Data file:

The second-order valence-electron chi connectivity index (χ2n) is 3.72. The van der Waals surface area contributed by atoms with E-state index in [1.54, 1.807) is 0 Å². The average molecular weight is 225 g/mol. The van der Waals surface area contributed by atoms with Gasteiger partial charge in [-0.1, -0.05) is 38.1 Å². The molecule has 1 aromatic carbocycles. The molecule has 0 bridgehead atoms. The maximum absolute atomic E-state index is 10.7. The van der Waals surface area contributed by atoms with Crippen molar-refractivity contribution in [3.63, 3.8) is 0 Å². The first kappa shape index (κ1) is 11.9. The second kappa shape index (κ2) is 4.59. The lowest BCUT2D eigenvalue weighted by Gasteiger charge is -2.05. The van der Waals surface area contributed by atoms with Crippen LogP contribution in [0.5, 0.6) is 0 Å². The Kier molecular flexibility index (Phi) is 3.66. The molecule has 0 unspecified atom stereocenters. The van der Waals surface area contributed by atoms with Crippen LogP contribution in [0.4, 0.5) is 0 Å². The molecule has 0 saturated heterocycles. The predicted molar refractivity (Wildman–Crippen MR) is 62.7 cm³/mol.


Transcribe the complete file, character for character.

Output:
The second-order valence-electron chi connectivity index (χ2n) is 3.72. The van der Waals surface area contributed by atoms with E-state index in [1.54, 1.807) is 0 Å². The average molecular weight is 225 g/mol. The van der Waals surface area contributed by atoms with Gasteiger partial charge in [-0.1, -0.05) is 38.1 Å². The molecule has 1 aromatic carbocycles. The molecule has 0 bridgehead atoms. The maximum absolute atomic E-state index is 10.7. The van der Waals surface area contributed by atoms with Crippen molar-refractivity contribution in [3.63, 3.8) is 0 Å². The first kappa shape index (κ1) is 11.9. The second kappa shape index (κ2) is 4.59. The lowest BCUT2D eigenvalue weighted by Gasteiger charge is -2.05. The van der Waals surface area contributed by atoms with Crippen LogP contribution in [0.5, 0.6) is 0 Å². The Kier molecular flexibility index (Phi) is 3.66. The molecule has 0 unspecified atom stereocenters. The van der Waals surface area contributed by atoms with Crippen LogP contribution in [0.4, 0.5) is 0 Å². The molecule has 0 saturated heterocycles. The predicted molar refractivity (Wildman–Crippen MR) is 62.7 cm³/mol.